Things are not easy, but neither are they as complicated as some may want you to believe.
I’m bound to repeat myself here, at least in part. This maybe a function of my incompetence in clarifying some concepts or perhaps of the (limited) number of readers of this blog.
John Kenneth Galbraith once said “The world of finance hails the invention of the wheel over and over again, often in a slightly more unstable version.” Brilliant words, but why exactly do they sound so true? Why does it need to be this way? I think it all springs from a mental picture which works in the physical world but not in investing.
Schematically it goes like this. Comparing two cars, the more powerful the engine the more speed you gain by increasing RPMs:
Those lines are not really straight (torque is not constant throughout) but there is never a time when you increase RPMs and speed goes down (unless you blow your engine).
Now think of investment returns; the instinct of most is to relate time and returns in a similar fashion:
But in reality the relationship between low and high risk assets looks more like this:
In other words, there are going to be times when you will experience a decrease in value despite the more “powerful” investment; your trade-off is governed by this verbal equation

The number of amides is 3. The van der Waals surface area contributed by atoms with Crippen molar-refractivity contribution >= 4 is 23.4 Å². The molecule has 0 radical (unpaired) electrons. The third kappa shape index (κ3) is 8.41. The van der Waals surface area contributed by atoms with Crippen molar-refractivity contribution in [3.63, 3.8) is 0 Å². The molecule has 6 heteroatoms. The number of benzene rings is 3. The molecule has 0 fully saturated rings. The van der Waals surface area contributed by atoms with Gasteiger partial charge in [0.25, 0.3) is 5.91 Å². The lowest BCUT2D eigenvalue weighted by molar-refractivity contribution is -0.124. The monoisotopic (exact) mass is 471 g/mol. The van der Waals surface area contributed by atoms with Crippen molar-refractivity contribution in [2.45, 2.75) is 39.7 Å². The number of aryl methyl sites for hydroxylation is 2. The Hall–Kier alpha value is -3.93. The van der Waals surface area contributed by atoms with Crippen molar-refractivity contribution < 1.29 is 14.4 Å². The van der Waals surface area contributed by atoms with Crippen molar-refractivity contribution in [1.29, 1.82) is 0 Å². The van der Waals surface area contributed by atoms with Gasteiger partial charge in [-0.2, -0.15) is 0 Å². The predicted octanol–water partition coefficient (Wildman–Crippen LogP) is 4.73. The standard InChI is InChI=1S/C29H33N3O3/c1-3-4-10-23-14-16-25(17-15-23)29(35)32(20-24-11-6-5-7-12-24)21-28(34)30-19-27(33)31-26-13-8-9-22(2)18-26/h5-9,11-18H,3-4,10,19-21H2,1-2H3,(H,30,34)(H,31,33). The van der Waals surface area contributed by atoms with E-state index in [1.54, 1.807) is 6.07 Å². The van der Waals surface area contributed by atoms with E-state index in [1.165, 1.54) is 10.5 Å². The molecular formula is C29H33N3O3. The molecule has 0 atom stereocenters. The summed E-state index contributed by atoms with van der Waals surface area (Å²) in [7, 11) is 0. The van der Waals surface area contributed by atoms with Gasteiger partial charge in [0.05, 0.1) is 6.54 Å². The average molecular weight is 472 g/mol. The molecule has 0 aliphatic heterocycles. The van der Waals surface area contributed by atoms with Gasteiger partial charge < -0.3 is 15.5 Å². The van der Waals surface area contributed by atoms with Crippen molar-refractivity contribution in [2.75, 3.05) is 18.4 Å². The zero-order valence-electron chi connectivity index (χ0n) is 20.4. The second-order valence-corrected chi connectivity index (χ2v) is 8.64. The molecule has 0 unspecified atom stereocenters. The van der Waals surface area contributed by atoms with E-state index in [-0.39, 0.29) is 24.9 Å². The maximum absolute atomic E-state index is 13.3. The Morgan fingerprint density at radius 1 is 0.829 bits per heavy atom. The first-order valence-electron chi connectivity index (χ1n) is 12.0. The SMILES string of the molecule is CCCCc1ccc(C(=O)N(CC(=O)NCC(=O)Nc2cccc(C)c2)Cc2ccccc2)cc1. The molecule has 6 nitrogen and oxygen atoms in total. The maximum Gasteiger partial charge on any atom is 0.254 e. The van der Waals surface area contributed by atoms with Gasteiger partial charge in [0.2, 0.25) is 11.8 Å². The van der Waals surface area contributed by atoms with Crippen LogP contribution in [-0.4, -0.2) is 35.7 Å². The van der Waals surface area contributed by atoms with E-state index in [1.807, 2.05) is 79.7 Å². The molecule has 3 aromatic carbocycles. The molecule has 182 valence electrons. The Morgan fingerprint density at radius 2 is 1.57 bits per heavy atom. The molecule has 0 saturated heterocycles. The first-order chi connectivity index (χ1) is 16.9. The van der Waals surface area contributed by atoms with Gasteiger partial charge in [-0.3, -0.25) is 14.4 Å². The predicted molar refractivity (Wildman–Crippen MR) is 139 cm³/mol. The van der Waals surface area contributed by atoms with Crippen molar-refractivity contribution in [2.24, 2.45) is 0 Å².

time + risk = higher returns + volatility
When investors fail to capture this truth they spend a lot of time – and money – trying to close the performance gaps of the high risk asset in Figure 3 and to achieve a smooth dream-like run (perhaps even keeping the upswings only…):
Now for many years we have known that playing with those green arrows in a real portfolio is pretty much futile, especially after you take out the costs involved. “Far more money has been lost by investors preparing for corrections, or trying to anticipate corrections, than has been lost in the corrections themselves.” said Peter Lynch, a legendary investor. Your net result is hence likely to be as below:
But dreams or wishful thinking are hard to die and so the investment management industry has come up – and continues to come up – with creative ideas and powerful marketing stuff: to achieve superior results read our research, trust our brand, we know how to pick stocks, our models make you win, we’ve got smart beta, and so on.
I’m not saying that some professionals are not good investors or that exceptional talent is nonexistent. What I am saying is that they are generally not available on shelves of massive money management institutions or financial supermarkets. Most of these don’t have a better crystal ball than any of us (hard to believe) but they do have the stamina and power to make sure you listen to their message.
You would be surprised how far you can go if you paid attention to a very few things: time horizon and purpose of your investments, diversification and valuation.